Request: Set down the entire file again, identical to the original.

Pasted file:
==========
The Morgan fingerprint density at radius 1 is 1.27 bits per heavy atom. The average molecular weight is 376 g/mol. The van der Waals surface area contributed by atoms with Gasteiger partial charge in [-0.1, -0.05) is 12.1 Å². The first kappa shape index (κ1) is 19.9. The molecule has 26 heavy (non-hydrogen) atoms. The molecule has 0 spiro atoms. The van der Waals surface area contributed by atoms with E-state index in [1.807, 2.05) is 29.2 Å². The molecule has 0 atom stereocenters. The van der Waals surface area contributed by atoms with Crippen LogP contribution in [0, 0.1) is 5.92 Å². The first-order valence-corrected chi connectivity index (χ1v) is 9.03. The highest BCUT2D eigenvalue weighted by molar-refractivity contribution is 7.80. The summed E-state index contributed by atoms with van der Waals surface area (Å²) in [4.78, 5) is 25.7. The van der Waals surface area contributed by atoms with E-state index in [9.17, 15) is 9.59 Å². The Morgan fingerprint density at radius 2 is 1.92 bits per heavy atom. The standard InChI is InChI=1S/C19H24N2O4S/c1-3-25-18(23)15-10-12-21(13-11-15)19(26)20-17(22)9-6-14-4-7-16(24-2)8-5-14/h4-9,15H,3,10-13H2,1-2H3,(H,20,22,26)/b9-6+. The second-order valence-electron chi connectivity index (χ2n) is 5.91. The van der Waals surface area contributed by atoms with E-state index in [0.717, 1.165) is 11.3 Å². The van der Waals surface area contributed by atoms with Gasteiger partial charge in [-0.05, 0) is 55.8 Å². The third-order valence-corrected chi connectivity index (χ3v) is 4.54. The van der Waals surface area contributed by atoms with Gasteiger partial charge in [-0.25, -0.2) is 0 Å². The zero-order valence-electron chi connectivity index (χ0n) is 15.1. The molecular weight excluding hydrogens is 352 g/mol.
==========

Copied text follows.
The Morgan fingerprint density at radius 1 is 1.27 bits per heavy atom. The average molecular weight is 376 g/mol. The van der Waals surface area contributed by atoms with Gasteiger partial charge in [-0.1, -0.05) is 12.1 Å². The first kappa shape index (κ1) is 19.9. The molecule has 26 heavy (non-hydrogen) atoms. The molecule has 0 spiro atoms. The van der Waals surface area contributed by atoms with E-state index in [1.807, 2.05) is 29.2 Å². The molecule has 0 atom stereocenters. The van der Waals surface area contributed by atoms with Crippen LogP contribution in [0, 0.1) is 5.92 Å². The first-order valence-corrected chi connectivity index (χ1v) is 9.03. The highest BCUT2D eigenvalue weighted by molar-refractivity contribution is 7.80. The summed E-state index contributed by atoms with van der Waals surface area (Å²) in [4.78, 5) is 25.7. The van der Waals surface area contributed by atoms with E-state index in [9.17, 15) is 9.59 Å². The Morgan fingerprint density at radius 2 is 1.92 bits per heavy atom. The standard InChI is InChI=1S/C19H24N2O4S/c1-3-25-18(23)15-10-12-21(13-11-15)19(26)20-17(22)9-6-14-4-7-16(24-2)8-5-14/h4-9,15H,3,10-13H2,1-2H3,(H,20,22,26)/b9-6+. The second-order valence-electron chi connectivity index (χ2n) is 5.91. The van der Waals surface area contributed by atoms with E-state index in [0.717, 1.165) is 11.3 Å². The van der Waals surface area contributed by atoms with Gasteiger partial charge in [-0.05, 0) is 55.8 Å². The third-order valence-corrected chi connectivity index (χ3v) is 4.54. The van der Waals surface area contributed by atoms with Gasteiger partial charge in [-0.25, -0.2) is 0 Å². The zero-order valence-electron chi connectivity index (χ0n) is 15.1. The molecular weight excluding hydrogens is 352 g/mol.